The year finished quickly and soon my boyfriend in Puerto Rico got me a job teaching English so I went to the island for about 6 months.  I had been there for a week's vacation before leaving for Spain.  I had wanted to fill in the gaps in my general vocabulary for a couple of years but now I became aware of the kinds of words that were new to me and that I thought were important for someone who has an advanced degree.  I didn't let anyone know at the time, but some examples are hose (manguera) and bucket (cubo).  Back on the mainland, my ambition and passion that had always pushed me forward in learning Spanish kicked in again now that I had more free time.   I figured I should read more but this time it wasn't literature but just about everything else-newspapers, magazines, even bilingual labels, manuals, anything.  I read every part of the paper-news, op ed, social announcements, ads, travel, columns, etc.  I went to big stores like K-Mart and Home Depot and read bilingual material and kept a thick notebook noting everything that wasn't part of my active vocabulary.  As I read I kept in mind the register (level of language), phrasing used, given the type of writing or publication and the kinds of combinations of verbs and nouns, nouns and adjectives and verbs and adverbs (collocations).  I collected hundreds of entries and even though I didn't study them per se, I did look over them from time to time just to admire the amount of words I had included.  Little by little I found myself starting to use them in conversations.  Another activity to get exposed to ways of expressing an idea and to learn more vocabulary was to watch American movies with Spanish subtitles (I could only get that in Miami) particularly films that had legal or scientific topics.  My objective was broaden my vocabulary to be able to talk about a greater variety of topics.  Shortly after I started this project, I met the man whom I later married.  He is from Colombia and we spoke only Spanish for many years until his English improved.  Using the language everyday for different purposes stretched my abilities even more.
      Although I have reached a level of comfort with the language, I continue to strive to maintain it and hopefully become more proficient.  Language learning never ends.

Thursday, September 17, 2009

Starting Out in Spanish Part IV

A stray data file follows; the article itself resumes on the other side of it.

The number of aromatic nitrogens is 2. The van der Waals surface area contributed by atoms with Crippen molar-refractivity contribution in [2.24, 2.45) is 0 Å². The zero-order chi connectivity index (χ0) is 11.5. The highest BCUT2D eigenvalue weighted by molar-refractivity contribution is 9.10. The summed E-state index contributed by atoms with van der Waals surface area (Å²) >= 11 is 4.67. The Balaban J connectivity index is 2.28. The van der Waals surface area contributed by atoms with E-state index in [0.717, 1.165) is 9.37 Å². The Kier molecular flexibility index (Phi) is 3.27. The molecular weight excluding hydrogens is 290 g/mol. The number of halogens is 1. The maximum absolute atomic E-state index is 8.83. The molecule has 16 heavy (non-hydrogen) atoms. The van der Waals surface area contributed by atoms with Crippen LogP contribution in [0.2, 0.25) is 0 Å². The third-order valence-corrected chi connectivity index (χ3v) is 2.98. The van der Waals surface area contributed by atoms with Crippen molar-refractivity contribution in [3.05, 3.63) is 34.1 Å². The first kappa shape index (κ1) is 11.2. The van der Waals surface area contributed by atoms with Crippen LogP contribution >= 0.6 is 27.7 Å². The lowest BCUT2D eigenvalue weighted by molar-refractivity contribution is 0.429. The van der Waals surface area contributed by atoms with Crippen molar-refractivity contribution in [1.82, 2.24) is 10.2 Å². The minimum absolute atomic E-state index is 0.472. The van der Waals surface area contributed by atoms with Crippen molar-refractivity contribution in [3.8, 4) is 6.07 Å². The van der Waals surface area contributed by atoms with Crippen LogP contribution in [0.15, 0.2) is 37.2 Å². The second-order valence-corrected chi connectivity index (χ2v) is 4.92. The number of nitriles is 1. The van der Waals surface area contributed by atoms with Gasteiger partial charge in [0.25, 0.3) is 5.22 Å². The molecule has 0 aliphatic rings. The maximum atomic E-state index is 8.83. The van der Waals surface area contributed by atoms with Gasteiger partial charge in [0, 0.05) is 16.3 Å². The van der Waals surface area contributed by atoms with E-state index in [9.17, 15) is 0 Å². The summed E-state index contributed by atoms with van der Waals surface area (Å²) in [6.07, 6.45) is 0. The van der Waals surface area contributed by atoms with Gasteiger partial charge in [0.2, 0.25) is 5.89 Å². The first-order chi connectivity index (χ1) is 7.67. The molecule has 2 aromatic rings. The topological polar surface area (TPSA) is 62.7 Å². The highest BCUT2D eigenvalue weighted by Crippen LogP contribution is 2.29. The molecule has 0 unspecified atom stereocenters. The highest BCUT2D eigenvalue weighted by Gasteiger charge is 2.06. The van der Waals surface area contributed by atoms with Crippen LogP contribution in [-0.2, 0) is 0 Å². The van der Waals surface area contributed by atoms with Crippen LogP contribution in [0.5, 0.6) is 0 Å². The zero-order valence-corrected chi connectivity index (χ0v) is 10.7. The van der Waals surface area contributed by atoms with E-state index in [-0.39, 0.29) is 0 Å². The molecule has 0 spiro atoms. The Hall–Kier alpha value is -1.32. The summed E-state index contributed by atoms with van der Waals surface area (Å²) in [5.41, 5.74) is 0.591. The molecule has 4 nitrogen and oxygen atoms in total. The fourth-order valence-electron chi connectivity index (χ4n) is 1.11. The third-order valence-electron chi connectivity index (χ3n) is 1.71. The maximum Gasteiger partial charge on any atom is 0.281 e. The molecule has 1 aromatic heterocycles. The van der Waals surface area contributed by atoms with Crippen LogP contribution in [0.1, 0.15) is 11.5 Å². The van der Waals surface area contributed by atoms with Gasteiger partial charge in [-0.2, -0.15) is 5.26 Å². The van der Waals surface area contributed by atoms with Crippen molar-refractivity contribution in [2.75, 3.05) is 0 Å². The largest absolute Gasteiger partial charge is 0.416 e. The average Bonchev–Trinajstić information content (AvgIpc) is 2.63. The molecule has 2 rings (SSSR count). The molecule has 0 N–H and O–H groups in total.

I had been waiting for a couple of years since I started college to be able to take nothing but Spanish-no more other courses (even though they were interesting too).  The focus now for me was building on what I had to learn more vocabulary and become fully fluent.  I hadn't really thought yet about what that meant except in the general notion of being able to do anything with the language.  Certainly having a Spanish major would help me get there faster than on my own.  At least that's what I believed. (That is another post.)  I was ready for challenges I knew would be part of my studies.  The concept of lecture classes in Spanish was exciting because we were using the language to learn something else or more language.  It was also satisfying knowing I had 'graduated' to another level beyond review of verb tenses which I had  already mastered.  Of course I still wanted more language classes but this was a small department with a fairly traditional program so after the usual Composition and Conversation classes it was on to lots of literature.  I guess it's a linguistic rite of passage, so to speak, that most language majors go through to get their degree.  Whether or not we have acquired conversational language we get thrown into the deep end of the language pool to learn how not just to swim but to navigate complex texts.  If you survive, you pass, if not, you might change majors.  I made it through at first with a dictionary but like the rest of my classmates we were compelled to abandon that crutch and learn to read without it.  This is very difficult when you are faced with about 50% unknown words that are key to just getting the surface meaning but the professor expects discussion about our interpretation of the piece.  Meanwhile I desperately wanted to learn as much of this new vocabulary as possible for future use but I realized the unspoken message that all vocabulary learning from now on would be our responsibility but that it should come from random words in literary works.  So I did learn things but they didn't include everything I thought was important for saying you had a college degree in a language.  The best part of learning in college for me was listening to the professors' lectures.  It was lots of professional level input.  I asked to tape some of them and on the way home would listen a second time to remember better the content.   Writing papers was fun too.  I enjoyed the research and the process itself and did well on them.  I remember asking native-speaker classmates to proofread my writing and them telling me that parts sounded awkward and not being able to see where or why.  In the end, when I graduated I felt I had gotten the most I could out of the experience and together with daily contact with the language and cultures of Spanish-speaking countries by way of my close friends, (I also went to Venezuela for a couple of weeks to stay with the family of one of them), I was fairly satisfied with what I had accomplished.